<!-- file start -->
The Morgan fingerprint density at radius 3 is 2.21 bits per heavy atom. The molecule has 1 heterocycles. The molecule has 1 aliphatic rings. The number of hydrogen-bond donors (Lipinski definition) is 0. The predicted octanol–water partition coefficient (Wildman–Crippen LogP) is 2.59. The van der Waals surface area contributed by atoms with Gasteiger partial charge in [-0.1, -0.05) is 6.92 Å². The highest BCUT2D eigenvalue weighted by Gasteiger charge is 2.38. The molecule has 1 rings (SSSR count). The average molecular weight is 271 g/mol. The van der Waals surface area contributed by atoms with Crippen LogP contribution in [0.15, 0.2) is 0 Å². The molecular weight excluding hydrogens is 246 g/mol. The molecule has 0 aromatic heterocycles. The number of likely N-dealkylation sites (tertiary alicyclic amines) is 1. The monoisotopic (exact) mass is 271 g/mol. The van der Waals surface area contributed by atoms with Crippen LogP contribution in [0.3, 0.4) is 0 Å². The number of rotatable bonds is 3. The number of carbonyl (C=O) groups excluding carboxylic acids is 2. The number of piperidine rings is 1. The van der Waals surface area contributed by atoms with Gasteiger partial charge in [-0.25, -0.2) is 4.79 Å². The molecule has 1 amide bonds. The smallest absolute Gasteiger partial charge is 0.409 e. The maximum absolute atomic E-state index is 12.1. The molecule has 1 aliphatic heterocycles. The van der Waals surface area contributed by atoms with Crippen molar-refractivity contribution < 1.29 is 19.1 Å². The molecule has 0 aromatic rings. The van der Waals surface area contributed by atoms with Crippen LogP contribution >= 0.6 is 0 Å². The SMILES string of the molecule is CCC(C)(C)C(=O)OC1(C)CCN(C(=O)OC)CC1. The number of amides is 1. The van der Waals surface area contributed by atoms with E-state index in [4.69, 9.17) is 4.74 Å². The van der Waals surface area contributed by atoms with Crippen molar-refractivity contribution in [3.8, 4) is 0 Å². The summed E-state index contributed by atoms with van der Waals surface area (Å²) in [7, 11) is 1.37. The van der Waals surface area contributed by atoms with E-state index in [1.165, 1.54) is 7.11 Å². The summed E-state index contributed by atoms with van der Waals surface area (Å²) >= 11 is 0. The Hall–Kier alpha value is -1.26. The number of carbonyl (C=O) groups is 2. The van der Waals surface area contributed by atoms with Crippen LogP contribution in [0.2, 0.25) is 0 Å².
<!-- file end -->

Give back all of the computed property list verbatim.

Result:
The Morgan fingerprint density at radius 3 is 2.21 bits per heavy atom. The molecule has 1 heterocycles. The molecule has 1 aliphatic rings. The number of hydrogen-bond donors (Lipinski definition) is 0. The predicted octanol–water partition coefficient (Wildman–Crippen LogP) is 2.59. The van der Waals surface area contributed by atoms with Gasteiger partial charge in [-0.1, -0.05) is 6.92 Å². The highest BCUT2D eigenvalue weighted by Gasteiger charge is 2.38. The molecule has 1 rings (SSSR count). The average molecular weight is 271 g/mol. The van der Waals surface area contributed by atoms with Crippen LogP contribution in [0.15, 0.2) is 0 Å². The molecular weight excluding hydrogens is 246 g/mol. The molecule has 0 aromatic heterocycles. The number of likely N-dealkylation sites (tertiary alicyclic amines) is 1. The monoisotopic (exact) mass is 271 g/mol. The van der Waals surface area contributed by atoms with Crippen LogP contribution in [0.3, 0.4) is 0 Å². The number of rotatable bonds is 3. The number of carbonyl (C=O) groups excluding carboxylic acids is 2. The number of piperidine rings is 1. The van der Waals surface area contributed by atoms with Gasteiger partial charge in [-0.25, -0.2) is 4.79 Å². The molecule has 1 amide bonds. The smallest absolute Gasteiger partial charge is 0.409 e. The maximum absolute atomic E-state index is 12.1. The molecule has 1 aliphatic heterocycles. The van der Waals surface area contributed by atoms with Crippen molar-refractivity contribution < 1.29 is 19.1 Å². The molecule has 0 aromatic rings. The van der Waals surface area contributed by atoms with Crippen LogP contribution >= 0.6 is 0 Å². The SMILES string of the molecule is CCC(C)(C)C(=O)OC1(C)CCN(C(=O)OC)CC1. The number of amides is 1. The van der Waals surface area contributed by atoms with E-state index in [4.69, 9.17) is 4.74 Å². The van der Waals surface area contributed by atoms with Crippen molar-refractivity contribution in [3.8, 4) is 0 Å². The summed E-state index contributed by atoms with van der Waals surface area (Å²) in [7, 11) is 1.37. The van der Waals surface area contributed by atoms with E-state index in [1.165, 1.54) is 7.11 Å². The summed E-state index contributed by atoms with van der Waals surface area (Å²) >= 11 is 0. The Hall–Kier alpha value is -1.26. The number of carbonyl (C=O) groups is 2. The van der Waals surface area contributed by atoms with Crippen LogP contribution in [0.2, 0.25) is 0 Å².